Dentist Questions Root Canal

How should I deal with the pain of a root canal?

I've had a root canal in the past and now I need one. After my last procedure, it hurt me so much. Are there ways to deal with the pain after the root canal is done?

11 Answers

Two Advil and Two Tylenol (4 tabs.) taken at once and then alternating between Advil and Tylenol every 4 to 6 hours as needed should help get you over this period of discomfort. In today's dentistry most people find that having a root canal done by an endodontist (root canal specialist) is rarely followed with a great deal of discomfort especially when there was no severe infections present.
Most of the time the procedure is not as painful as it used to be. One thing you can do proactively is to take 600 mg of ibuprofen an hour before the procedure.
Make sure your endodontist adjusts the bite and often anti-inflammatories like ibuprofen or naproxyn sodium work well, if you can take them. For my patients, I usually suggest 2 Advil immediately after treatment before the anesthetic wears off and then one every 6 hours that day, even if there is no pain. Check with your endodontist for specifics for yourself.
Mild painkillers, Motrin, aspirin, whatever you take for mild pain. Normally it's temporary.

There are different ways to successfully prevent and treat pain. You should express your Christmas concerns with your treating dentist and come up with a plan before you leave the office.

Scott M. Dubowsky, DMD
Every root canal case is different. 600 mg of ibuprofen every 6-8 hours will help a lot. See your dentist if it continues.
It is not unusual to have some discomfort after a root canal. It's completely normal for the tooth to be a little tender to chewing for a week to 10 days after a root canal, and possibly longer if it needs a crown. The best way to deal with the pain is to avoid chewing on the tooth and to take pain medication. If the pain lasts longer than a few weeks, you should return to the dentist who did the root canal and have it checked.
We always give pain meds and antibiotics.
Post-operative pain from root canal treatment can usually be controlled with over-the-counter pain relievers. Your dentist or endodontist should be able to properly recommend the proper regimen to help you after your procedure.

Brett E. Gilbert, D.D.S.
Ibuprofen is the most effective medication used to manage the discomfort experienced by the majority of dental patients. Tylenol is typically of minimal effectiveness but can be helpful when used along with Ibuprofen. If you are unable to take these medications, or they are not helping, you will need to speak with your doctor regarding your specific situation - health, tooth, etc.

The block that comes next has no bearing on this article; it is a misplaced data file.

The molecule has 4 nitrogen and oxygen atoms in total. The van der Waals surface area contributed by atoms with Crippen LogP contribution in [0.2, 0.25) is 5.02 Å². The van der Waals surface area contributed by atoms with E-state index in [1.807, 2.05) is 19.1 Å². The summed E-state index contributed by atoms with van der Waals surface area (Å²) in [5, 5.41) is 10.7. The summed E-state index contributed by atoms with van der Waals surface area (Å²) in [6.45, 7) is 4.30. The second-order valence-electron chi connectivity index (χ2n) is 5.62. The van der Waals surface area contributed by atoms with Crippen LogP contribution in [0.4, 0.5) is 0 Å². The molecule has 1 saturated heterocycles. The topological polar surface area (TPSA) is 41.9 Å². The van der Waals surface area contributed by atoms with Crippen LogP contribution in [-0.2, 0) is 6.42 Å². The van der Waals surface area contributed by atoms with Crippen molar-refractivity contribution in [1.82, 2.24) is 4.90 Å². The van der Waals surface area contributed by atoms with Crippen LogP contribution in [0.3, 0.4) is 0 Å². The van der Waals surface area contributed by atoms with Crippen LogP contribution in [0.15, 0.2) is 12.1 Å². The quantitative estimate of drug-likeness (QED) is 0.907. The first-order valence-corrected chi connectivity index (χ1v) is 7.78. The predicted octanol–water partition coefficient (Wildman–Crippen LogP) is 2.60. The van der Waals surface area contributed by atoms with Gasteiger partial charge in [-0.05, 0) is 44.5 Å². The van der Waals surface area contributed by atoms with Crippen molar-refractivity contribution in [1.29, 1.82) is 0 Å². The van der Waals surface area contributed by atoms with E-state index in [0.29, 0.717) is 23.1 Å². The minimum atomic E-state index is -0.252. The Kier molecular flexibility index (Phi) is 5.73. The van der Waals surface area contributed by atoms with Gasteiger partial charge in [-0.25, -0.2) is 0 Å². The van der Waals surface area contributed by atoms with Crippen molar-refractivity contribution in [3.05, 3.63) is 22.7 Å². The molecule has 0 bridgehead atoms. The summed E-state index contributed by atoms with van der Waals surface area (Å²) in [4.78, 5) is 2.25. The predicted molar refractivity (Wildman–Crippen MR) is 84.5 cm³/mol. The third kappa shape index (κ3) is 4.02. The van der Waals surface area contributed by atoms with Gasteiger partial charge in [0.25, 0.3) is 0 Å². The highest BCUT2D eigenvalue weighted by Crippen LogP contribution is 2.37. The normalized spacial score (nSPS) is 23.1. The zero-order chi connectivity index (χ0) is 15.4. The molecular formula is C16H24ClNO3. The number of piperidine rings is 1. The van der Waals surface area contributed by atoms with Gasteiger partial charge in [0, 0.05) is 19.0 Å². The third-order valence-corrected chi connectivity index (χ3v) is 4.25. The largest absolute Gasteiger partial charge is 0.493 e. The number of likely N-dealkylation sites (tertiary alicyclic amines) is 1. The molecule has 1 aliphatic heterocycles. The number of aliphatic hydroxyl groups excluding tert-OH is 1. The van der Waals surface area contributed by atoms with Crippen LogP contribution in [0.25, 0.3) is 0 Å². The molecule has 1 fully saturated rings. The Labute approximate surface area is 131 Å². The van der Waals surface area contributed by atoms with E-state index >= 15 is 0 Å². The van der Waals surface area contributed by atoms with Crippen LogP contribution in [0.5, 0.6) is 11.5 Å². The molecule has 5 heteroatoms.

The cause of pain and root canals. When caries are not restored, the decay process continues. Some teeth have one root artery, vein and nerve. (Front teeth) Bicuspids have two nerves, arteries and veins. Three or more nerves, arteries and veins are found in molars. For the most part decay expands and you may not feel any pain. As decay gets close to the nerve
chamber you may have pain with hot, sweet and cold. The chamber sends out the nerve, artery and vein grouping to each tooth. Once decay reaches the chamber, bacteria, part of the decaying process now starts to grow. The increase in the number of bacteria along with the toxic chemicals they excrete, starts destroying the nerve, artery and vein in each tooth root. Your tooth may start hurting on its own. We've discussed what is happening with the tooth in your mouth. Now what's going on with the root area is where your problem may be. While your tooth's artery, nerve and vein are being destroyed in the chamber. Dead bacteria and toxins are traveling down your tooth's root(s). Your body knows there is an infection and sends out an army of cells. You may start hurting. You may start to swell. If you were given an antibiotic to treat the infection, the infection may be gone, but the waste products from infection and maybe some still living bacteria are still irritating the tooth root area. There is a membrane surrounding your root area. We call that tooth supporting membrane, the periodontal ligament or PDL. When we bite down, the PDL acts like a trampoline, The springs on the trampoline gives you movement and the spring like action of the PDL adds to the enjoyment of eating. The area below your tooth still has a nerve artery and vein. This area may be irritated from the RCT process and/or the infection. It may take time to settle the inflammation down.